Friday, April 16, 2010

Notes from the District: #4

Newspapers around the country will have reported this morning on yesterday's Tax Day protests, which, while (mercifully) smaller than Tea Party-related demonstrations last summer, still totaled hundreds of demonstrations across the country. Tax policy is controversial because people disagree about what government should fund. That is legitimate, even if I strongly disagree with many of the priorities and arguments Tax Party activists advocate. However: I was struck, once again, by the blindness that characterizes some of these protesters' understanding of the past, even as they call upon the "Founders" and upon history to bolster their arguments.

Outside the stereotypically lefty-loony Portland metro area, bless 'em, Oregonians tend to have a strong libertarian streak. How strong, I did not fully appreciate until I moved outside the cozy confines of Multnomah County. (Sigh.) Therefore, we do tax protests with panache... and, in the case of one woman interviewed in today's issue of the Oregonian, Confederate-themed sportswear. Her comment came as an aside in the reporter's description of a crowd of about 1,000 protesters in front of the Oregon State Capitol Building in Salem. The assembled throng waved flags, including the "Don't Tread on Me" of revolutionary lore... and one woman "came dressed in a Confederate flag vest." Asked if she didn't consider it a tad offensive, she replied "Oh, I hope not" -- words that seemed to indicate surprise that anyone could possibly have come up with that idea in the first place.

On one level, it is understandable that Confederate symbols would be used in a protest movement. The Confederate States were, after all, the ultimate rebels against federal authority. But, and this is a very big but, they were rebelling to support their institution of slavery. Chattel slavery. The ultimate form of human oppression. Secession had NOTHING to do with tax policy (although they weren't big on the taxes of the day, seeing as how most taxes were tariffs designed to protect northern industries and could hurt raw materials exports). If political conservatives fail to see why they do not attract more African American support, they might start here.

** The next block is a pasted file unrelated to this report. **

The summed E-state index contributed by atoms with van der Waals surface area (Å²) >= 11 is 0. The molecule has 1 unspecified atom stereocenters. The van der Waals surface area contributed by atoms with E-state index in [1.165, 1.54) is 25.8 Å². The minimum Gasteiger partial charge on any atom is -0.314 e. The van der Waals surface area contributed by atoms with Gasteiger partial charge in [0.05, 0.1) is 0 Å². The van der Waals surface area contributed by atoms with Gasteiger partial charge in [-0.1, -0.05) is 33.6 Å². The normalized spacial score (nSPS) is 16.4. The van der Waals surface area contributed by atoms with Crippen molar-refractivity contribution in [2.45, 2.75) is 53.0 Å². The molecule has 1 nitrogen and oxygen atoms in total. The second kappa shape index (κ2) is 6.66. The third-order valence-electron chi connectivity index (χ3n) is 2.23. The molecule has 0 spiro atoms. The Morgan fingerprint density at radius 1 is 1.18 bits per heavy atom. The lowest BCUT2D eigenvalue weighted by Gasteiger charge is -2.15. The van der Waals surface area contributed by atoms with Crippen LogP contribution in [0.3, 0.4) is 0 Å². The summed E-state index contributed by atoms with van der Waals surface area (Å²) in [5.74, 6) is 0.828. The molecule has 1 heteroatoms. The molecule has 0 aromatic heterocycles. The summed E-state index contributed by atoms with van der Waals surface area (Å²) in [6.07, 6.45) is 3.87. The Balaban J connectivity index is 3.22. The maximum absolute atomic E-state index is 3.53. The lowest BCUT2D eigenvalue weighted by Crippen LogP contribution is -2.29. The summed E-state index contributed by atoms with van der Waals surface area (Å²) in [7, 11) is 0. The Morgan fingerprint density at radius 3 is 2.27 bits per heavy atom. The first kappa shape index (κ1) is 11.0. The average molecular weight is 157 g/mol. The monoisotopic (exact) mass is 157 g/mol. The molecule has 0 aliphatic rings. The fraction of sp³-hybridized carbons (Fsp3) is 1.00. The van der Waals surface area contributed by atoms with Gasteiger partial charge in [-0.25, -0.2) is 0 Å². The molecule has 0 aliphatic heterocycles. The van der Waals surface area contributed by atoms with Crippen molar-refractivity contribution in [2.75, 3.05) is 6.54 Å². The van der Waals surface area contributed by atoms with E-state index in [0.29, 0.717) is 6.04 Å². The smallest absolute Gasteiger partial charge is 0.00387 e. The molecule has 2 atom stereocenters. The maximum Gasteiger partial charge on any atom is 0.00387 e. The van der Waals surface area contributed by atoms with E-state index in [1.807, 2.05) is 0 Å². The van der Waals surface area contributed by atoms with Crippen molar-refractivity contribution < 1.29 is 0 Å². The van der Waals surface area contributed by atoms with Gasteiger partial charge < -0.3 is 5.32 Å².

The unthinking adoption of Confederate regalia is just one sign of the historical myopia that characterizes so much of American political protest. These people claim to be fighting for freedom and liberty -- fighting for their rights as citizens. They would do well to remember that the abrogation of rights symbolized in that Confederate flag is something we are still fighting to eliminate 150 years on.

I had the opportunity to visit the Smithsonian Museum of American History for a couple hours while I was in Washington, D.C., and viewed one of the newest additions to the museum's collection:

These four stools supported the North Carolina A & T students who decided, one day in the winter of 1960, that they were no longer able to suffer their position as second-class citizens in this "free" country of ours. They sat for weeks at the Woolworth's counter in Greensboro, enduring physical and verbal assaults and a veritable avalanche of condiments. (I must admit that my first thought upon seeing them was "man, someone had to scrub a long time to get those seats clean.") They eventually won their battle -- one of many that have characterized the long history of the civil rights movement before and since. Their protest was nonviolent, it was just, and it brought to national attention the legacy of Jim Crow that sprang from the years following the end of Reconstruction.

The Confederacy was not a "Lost Cause" -- it was the wrong cause. That does not make southerners evil. Some of my own ancestors were secessionists. But it does NOT symbolize a legacy that we should find instructive today, regardless of our political affiliation.

1 comment:

Laura Gifford said...

Realized that in the third sentence I typed "Tax Party" where I meant "Tea Party." Well, if the shoe fits...